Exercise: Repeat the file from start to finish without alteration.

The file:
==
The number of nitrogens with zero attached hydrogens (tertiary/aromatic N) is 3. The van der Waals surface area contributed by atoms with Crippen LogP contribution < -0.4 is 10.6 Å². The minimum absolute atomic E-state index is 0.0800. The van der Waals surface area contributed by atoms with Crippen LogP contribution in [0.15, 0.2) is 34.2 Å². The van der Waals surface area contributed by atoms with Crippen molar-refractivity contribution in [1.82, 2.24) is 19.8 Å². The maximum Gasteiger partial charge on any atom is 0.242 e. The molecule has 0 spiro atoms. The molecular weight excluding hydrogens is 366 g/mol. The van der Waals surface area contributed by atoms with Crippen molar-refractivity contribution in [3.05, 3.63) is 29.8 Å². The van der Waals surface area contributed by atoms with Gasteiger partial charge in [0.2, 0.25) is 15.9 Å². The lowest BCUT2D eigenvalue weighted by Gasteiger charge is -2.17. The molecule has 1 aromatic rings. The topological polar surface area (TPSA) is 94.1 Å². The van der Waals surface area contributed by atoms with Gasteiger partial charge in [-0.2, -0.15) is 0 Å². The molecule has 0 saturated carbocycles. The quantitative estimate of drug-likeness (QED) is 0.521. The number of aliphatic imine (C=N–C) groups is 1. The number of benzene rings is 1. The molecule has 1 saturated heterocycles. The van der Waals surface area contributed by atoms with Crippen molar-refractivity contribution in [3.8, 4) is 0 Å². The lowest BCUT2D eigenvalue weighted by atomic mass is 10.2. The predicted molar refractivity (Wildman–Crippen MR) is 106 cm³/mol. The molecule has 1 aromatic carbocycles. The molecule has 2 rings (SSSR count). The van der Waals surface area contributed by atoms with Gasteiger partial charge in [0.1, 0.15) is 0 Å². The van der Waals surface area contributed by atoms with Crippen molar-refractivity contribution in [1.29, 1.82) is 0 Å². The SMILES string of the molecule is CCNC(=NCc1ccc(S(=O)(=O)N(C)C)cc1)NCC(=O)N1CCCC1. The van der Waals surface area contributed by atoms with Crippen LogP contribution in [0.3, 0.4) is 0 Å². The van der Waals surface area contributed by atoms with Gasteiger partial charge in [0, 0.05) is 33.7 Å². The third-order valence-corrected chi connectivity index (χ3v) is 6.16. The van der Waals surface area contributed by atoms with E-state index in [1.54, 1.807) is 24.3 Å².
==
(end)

The number of nitrogens with zero attached hydrogens (tertiary/aromatic N) is 3. The van der Waals surface area contributed by atoms with Crippen LogP contribution < -0.4 is 10.6 Å². The minimum absolute atomic E-state index is 0.0800. The van der Waals surface area contributed by atoms with Crippen LogP contribution in [0.15, 0.2) is 34.2 Å². The van der Waals surface area contributed by atoms with Crippen molar-refractivity contribution in [1.82, 2.24) is 19.8 Å². The maximum Gasteiger partial charge on any atom is 0.242 e. The molecule has 0 spiro atoms. The molecular weight excluding hydrogens is 366 g/mol. The van der Waals surface area contributed by atoms with Crippen molar-refractivity contribution in [3.05, 3.63) is 29.8 Å². The van der Waals surface area contributed by atoms with Gasteiger partial charge in [0.2, 0.25) is 15.9 Å². The lowest BCUT2D eigenvalue weighted by Gasteiger charge is -2.17. The molecule has 1 aromatic rings. The topological polar surface area (TPSA) is 94.1 Å². The van der Waals surface area contributed by atoms with Gasteiger partial charge in [-0.2, -0.15) is 0 Å². The molecule has 0 saturated carbocycles. The quantitative estimate of drug-likeness (QED) is 0.521. The number of aliphatic imine (C=N–C) groups is 1. The number of benzene rings is 1. The molecule has 1 saturated heterocycles. The van der Waals surface area contributed by atoms with Crippen molar-refractivity contribution in [3.8, 4) is 0 Å². The lowest BCUT2D eigenvalue weighted by atomic mass is 10.2. The predicted molar refractivity (Wildman–Crippen MR) is 106 cm³/mol. The molecule has 1 aromatic carbocycles. The molecule has 2 rings (SSSR count). The van der Waals surface area contributed by atoms with Gasteiger partial charge in [0.1, 0.15) is 0 Å². The van der Waals surface area contributed by atoms with Crippen molar-refractivity contribution in [1.29, 1.82) is 0 Å². The SMILES string of the molecule is CCNC(=NCc1ccc(S(=O)(=O)N(C)C)cc1)NCC(=O)N1CCCC1. The van der Waals surface area contributed by atoms with Crippen LogP contribution in [0.3, 0.4) is 0 Å². The van der Waals surface area contributed by atoms with Gasteiger partial charge in [0, 0.05) is 33.7 Å². The third-order valence-corrected chi connectivity index (χ3v) is 6.16. The van der Waals surface area contributed by atoms with E-state index in [1.54, 1.807) is 24.3 Å².